This is basically the question My rights if seated beside passenger needing more space wanted to ask or perhaps should've asked but of course the entire situation sucks. Enough rambling :)

So you board the plane, sit down, buckle in and someone of size sits next to you. It's uncomfortable. Perhaps they are blocking your access to the aisle, too. How do you deal with the situation? Asking a flight attendant can be tricky because you perhaps do not want to yell over said passenger that "hey, could you please throw this person off the plane, they are too big" which is essentially what you are asking. And yes, the attendants totally should do it on their own volition if said passenger violates rules but no one wants a conflict... Standing up and finding an FA is also tricky because boarding is chaotic and especially with low costs very time limited.

So how do you deal with this situation? Unlike the parent I am painfully aware if you don't deal with this at boarding time then you are done for, the attendants can't do anything once the plane closed the doors and compensation won't happen.

And yes, I am just as painfully aware this is a bad bad situation for the person of size, too. see this blog post :(

  • 1
    The entire situation doesn’t suck, IMHO. Airlines have passenger of size policies because there’s a risk, particularly during eg emergency evacuations. They must be able to ensure the safety of all passengers. So all passengers should inform themselves of the requirements and no-one should be embarrassed about politely asking for the policy to be upheld, be that the passenger of size or the person sat in the next seat.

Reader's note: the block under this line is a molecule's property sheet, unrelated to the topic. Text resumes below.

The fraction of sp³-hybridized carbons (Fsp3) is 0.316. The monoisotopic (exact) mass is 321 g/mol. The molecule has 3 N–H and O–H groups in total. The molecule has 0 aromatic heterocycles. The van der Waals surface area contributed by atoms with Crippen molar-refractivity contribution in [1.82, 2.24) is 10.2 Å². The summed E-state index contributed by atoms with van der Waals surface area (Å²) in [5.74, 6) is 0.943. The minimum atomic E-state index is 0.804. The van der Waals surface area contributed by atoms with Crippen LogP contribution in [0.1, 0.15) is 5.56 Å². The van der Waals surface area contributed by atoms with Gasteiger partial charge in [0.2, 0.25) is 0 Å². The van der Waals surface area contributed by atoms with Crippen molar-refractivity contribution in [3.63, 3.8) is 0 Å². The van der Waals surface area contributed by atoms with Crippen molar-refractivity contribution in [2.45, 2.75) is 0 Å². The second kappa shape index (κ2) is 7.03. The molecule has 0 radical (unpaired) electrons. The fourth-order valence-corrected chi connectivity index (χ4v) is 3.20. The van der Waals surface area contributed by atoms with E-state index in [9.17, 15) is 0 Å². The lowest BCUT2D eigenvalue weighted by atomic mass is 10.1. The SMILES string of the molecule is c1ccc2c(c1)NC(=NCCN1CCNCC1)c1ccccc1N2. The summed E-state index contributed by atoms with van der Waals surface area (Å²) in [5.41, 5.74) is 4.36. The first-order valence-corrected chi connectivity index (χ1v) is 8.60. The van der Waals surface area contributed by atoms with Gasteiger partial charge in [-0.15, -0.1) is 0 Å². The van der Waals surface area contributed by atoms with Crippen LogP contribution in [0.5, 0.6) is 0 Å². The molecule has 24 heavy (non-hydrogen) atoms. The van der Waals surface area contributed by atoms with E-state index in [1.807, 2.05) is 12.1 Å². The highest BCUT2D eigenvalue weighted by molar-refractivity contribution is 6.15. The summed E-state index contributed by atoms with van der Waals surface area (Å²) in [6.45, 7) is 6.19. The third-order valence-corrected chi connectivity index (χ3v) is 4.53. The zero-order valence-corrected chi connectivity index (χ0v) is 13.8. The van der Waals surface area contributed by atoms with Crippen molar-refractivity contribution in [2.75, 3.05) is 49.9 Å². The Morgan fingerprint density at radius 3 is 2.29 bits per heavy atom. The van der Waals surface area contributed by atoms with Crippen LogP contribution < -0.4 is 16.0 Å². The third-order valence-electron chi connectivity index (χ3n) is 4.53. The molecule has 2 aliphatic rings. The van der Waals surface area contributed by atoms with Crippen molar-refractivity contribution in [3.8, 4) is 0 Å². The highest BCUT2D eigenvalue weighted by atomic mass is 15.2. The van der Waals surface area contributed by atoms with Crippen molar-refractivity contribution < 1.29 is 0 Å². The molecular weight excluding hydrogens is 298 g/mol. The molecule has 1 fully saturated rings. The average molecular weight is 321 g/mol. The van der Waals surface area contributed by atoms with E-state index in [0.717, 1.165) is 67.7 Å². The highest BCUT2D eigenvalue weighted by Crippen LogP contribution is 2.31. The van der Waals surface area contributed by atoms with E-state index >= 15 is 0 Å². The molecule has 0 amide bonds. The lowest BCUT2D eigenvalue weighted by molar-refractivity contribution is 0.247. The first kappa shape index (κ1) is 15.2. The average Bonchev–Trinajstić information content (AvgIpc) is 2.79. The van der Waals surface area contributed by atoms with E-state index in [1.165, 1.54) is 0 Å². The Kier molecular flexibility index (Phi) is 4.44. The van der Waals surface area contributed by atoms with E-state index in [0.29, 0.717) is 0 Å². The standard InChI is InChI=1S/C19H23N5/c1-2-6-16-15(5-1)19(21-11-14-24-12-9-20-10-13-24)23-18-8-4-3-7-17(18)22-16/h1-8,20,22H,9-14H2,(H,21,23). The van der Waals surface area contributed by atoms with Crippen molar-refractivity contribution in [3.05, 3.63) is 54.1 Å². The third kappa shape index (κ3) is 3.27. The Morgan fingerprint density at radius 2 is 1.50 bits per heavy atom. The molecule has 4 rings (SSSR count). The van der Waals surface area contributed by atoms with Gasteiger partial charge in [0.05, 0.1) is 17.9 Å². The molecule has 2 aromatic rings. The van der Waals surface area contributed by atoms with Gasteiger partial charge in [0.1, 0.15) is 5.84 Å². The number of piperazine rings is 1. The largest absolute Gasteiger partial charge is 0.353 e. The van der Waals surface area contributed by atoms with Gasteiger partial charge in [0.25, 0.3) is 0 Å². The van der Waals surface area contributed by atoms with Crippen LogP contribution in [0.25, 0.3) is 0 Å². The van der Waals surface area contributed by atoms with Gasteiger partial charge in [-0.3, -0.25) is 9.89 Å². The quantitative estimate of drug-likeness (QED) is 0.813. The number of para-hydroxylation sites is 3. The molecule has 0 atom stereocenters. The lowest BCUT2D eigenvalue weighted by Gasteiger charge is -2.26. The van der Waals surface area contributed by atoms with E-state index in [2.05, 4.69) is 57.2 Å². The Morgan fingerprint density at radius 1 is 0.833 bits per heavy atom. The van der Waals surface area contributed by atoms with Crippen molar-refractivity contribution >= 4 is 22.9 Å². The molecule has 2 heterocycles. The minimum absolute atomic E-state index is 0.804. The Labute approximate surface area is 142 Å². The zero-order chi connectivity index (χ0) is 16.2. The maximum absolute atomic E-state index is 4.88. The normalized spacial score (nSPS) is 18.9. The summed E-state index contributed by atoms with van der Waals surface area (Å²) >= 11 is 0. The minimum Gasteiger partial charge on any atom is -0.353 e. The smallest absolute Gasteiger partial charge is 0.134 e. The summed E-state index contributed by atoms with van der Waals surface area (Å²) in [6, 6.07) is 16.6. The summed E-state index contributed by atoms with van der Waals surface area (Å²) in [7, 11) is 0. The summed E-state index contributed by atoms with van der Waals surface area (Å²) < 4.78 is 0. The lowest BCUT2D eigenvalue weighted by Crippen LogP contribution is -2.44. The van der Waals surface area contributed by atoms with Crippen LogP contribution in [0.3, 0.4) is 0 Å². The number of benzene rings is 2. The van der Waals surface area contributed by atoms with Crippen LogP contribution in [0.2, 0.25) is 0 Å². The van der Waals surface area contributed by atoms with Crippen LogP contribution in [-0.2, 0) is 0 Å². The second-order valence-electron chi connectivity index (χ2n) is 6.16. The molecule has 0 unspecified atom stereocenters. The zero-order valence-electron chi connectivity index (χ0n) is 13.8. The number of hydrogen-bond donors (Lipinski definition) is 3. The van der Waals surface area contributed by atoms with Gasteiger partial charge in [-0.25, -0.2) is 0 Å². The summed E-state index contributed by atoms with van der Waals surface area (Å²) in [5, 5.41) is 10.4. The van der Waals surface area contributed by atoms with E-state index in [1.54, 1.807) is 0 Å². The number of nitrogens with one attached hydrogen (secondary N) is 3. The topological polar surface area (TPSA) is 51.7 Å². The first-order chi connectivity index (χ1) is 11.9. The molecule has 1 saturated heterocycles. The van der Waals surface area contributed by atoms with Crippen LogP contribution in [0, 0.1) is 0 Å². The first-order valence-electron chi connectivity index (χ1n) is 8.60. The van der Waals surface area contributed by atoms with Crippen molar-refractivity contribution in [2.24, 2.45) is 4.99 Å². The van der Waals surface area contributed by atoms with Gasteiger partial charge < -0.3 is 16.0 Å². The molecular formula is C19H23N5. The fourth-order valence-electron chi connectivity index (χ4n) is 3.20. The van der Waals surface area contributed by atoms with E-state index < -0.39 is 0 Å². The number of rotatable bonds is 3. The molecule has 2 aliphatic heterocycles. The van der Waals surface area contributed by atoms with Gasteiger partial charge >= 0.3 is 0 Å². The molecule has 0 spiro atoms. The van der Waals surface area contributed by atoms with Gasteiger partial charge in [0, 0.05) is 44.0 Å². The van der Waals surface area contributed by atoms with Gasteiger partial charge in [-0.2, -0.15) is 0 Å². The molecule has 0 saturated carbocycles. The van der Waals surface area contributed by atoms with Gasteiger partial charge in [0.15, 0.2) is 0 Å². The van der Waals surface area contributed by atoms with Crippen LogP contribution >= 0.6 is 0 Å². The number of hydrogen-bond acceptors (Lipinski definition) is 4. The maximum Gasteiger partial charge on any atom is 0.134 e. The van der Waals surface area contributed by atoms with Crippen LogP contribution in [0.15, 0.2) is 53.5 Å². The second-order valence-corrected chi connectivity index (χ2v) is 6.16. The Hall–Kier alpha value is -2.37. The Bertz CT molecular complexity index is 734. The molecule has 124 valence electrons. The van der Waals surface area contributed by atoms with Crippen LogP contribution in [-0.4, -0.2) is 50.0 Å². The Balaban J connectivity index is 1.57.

– Traveller
    Aug 21, 2022 at 22:18
  • I remember a flight where the passenger besides me had very wide shoulders, should I have complained about him being oversized? Nowhere near the seatbelt but still eating my space.
    – Willeke
    Aug 21, 2022 at 23:23
  • Take the train or fly business class ;-)
    – gerrit
    Aug 22, 2022 at 15:00

1 Answer 1


If the flight is full, the best course of action in this situation is usually to do nothing -- in practical terms, there is no course of action that is going to result in a net improvement of the situation. That is unless you really want to get your seatmate kicked off the plane, which has the effect of making their day a lot worse than it would make your day better.

  • 4
    Doing nothing means that you’re letting the airline get away with not complying with an important safety policy. Even on a full flight there might be some rearrangement of seating possible, at the very least notifying the airline’s Customer Service team of the policy breach after the flight should be done.
    – Traveller
    Aug 21, 2022 at 22:27
  • This implies that you have some way of knowing that "the flight is full", which you generally wouldn't. Even if you knew it was full before boarding, you won't know that the family of 4 sitting several rows behind you misconnected and thus didn't make the flight - leaving several seats free.
    – Doc
    Aug 22, 2022 at 14:19
  • 1
    In principle, the airline could also rectify the situation by kicking you off the plane... Aug 25, 2022 at 5:35
  • @Doc: It depends. For instance, on Southwest, the gate agents and FAs will routinely announce during boarding that the flight is completely full. Since seating is open, I think they figure this will discourage passengers from wasting time trying to sit next to an empty seat. It also might encourage them to gate-check their large bags. That said, a couple times recently, when they said the flight was "completely full", the seat next to me was empty anyway :) Aug 25, 2022 at 5:40

You must log in to answer this question.